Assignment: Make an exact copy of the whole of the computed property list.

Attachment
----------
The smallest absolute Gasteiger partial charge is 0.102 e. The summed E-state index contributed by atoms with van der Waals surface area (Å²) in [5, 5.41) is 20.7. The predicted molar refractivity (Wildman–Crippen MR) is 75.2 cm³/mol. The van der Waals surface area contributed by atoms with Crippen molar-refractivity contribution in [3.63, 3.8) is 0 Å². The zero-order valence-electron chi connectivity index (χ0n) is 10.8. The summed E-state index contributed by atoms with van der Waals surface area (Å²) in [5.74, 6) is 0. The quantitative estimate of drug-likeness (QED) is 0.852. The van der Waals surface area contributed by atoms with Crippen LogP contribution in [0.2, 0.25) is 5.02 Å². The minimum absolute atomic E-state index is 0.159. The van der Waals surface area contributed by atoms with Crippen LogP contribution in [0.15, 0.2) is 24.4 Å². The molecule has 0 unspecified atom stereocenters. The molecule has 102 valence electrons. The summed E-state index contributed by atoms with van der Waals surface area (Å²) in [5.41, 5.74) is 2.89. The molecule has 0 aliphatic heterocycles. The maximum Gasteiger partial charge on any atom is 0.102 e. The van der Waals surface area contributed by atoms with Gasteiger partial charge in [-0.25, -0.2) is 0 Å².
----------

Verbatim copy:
The smallest absolute Gasteiger partial charge is 0.102 e. The summed E-state index contributed by atoms with van der Waals surface area (Å²) in [5, 5.41) is 20.7. The predicted molar refractivity (Wildman–Crippen MR) is 75.2 cm³/mol. The van der Waals surface area contributed by atoms with Crippen molar-refractivity contribution in [3.63, 3.8) is 0 Å². The zero-order valence-electron chi connectivity index (χ0n) is 10.8. The summed E-state index contributed by atoms with van der Waals surface area (Å²) in [5.74, 6) is 0. The quantitative estimate of drug-likeness (QED) is 0.852. The van der Waals surface area contributed by atoms with Crippen LogP contribution in [0.2, 0.25) is 5.02 Å². The minimum absolute atomic E-state index is 0.159. The van der Waals surface area contributed by atoms with Crippen LogP contribution in [0.15, 0.2) is 24.4 Å². The molecule has 0 unspecified atom stereocenters. The molecule has 102 valence electrons. The summed E-state index contributed by atoms with van der Waals surface area (Å²) in [5.41, 5.74) is 2.89. The molecule has 0 aliphatic heterocycles. The maximum Gasteiger partial charge on any atom is 0.102 e. The van der Waals surface area contributed by atoms with Gasteiger partial charge in [-0.25, -0.2) is 0 Å².